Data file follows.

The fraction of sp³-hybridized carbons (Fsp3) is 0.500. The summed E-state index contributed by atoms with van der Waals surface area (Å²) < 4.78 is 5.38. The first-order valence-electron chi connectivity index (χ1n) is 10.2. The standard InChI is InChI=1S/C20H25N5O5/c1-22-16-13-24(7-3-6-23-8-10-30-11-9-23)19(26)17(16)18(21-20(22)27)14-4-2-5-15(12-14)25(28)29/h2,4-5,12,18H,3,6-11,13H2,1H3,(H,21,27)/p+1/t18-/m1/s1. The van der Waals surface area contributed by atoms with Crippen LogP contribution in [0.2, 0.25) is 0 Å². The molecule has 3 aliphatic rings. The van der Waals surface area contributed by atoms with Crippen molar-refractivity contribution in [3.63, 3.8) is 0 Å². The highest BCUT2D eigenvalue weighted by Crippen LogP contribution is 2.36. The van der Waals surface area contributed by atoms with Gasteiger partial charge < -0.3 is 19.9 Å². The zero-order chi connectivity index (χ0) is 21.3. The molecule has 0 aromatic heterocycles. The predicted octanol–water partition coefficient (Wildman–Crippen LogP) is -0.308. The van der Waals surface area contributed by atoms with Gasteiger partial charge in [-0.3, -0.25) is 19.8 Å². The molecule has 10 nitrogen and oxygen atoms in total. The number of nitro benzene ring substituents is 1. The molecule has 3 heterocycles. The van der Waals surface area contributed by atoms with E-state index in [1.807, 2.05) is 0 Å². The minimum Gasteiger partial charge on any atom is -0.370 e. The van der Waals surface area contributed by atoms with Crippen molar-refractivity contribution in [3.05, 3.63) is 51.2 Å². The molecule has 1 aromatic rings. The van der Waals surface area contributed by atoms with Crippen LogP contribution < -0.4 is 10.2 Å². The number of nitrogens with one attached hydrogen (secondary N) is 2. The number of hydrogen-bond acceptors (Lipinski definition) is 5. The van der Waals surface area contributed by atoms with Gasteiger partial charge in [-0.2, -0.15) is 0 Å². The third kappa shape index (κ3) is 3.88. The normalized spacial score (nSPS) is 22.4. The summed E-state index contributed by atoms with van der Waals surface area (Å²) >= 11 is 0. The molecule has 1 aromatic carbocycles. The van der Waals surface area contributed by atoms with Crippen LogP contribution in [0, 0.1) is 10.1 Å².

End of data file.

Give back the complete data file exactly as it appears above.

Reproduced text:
The fraction of sp³-hybridized carbons (Fsp3) is 0.500. The summed E-state index contributed by atoms with van der Waals surface area (Å²) < 4.78 is 5.38. The first-order valence-electron chi connectivity index (χ1n) is 10.2. The standard InChI is InChI=1S/C20H25N5O5/c1-22-16-13-24(7-3-6-23-8-10-30-11-9-23)19(26)17(16)18(21-20(22)27)14-4-2-5-15(12-14)25(28)29/h2,4-5,12,18H,3,6-11,13H2,1H3,(H,21,27)/p+1/t18-/m1/s1. The van der Waals surface area contributed by atoms with Crippen LogP contribution in [0.2, 0.25) is 0 Å². The molecule has 3 aliphatic rings. The van der Waals surface area contributed by atoms with Crippen molar-refractivity contribution in [3.63, 3.8) is 0 Å². The highest BCUT2D eigenvalue weighted by Crippen LogP contribution is 2.36. The van der Waals surface area contributed by atoms with Gasteiger partial charge < -0.3 is 19.9 Å². The zero-order chi connectivity index (χ0) is 21.3. The molecule has 0 aromatic heterocycles. The predicted octanol–water partition coefficient (Wildman–Crippen LogP) is -0.308. The van der Waals surface area contributed by atoms with Gasteiger partial charge in [-0.3, -0.25) is 19.8 Å². The molecule has 10 nitrogen and oxygen atoms in total. The number of nitro benzene ring substituents is 1. The molecule has 3 heterocycles. The van der Waals surface area contributed by atoms with E-state index in [1.807, 2.05) is 0 Å². The minimum Gasteiger partial charge on any atom is -0.370 e. The van der Waals surface area contributed by atoms with Crippen molar-refractivity contribution in [3.05, 3.63) is 51.2 Å². The molecule has 1 aromatic rings. The van der Waals surface area contributed by atoms with Crippen LogP contribution < -0.4 is 10.2 Å². The number of nitrogens with one attached hydrogen (secondary N) is 2. The number of hydrogen-bond acceptors (Lipinski definition) is 5. The van der Waals surface area contributed by atoms with Gasteiger partial charge in [-0.2, -0.15) is 0 Å². The third kappa shape index (κ3) is 3.88. The normalized spacial score (nSPS) is 22.4. The summed E-state index contributed by atoms with van der Waals surface area (Å²) >= 11 is 0. The molecule has 1 aromatic carbocycles. The van der Waals surface area contributed by atoms with Crippen LogP contribution in [0, 0.1) is 10.1 Å².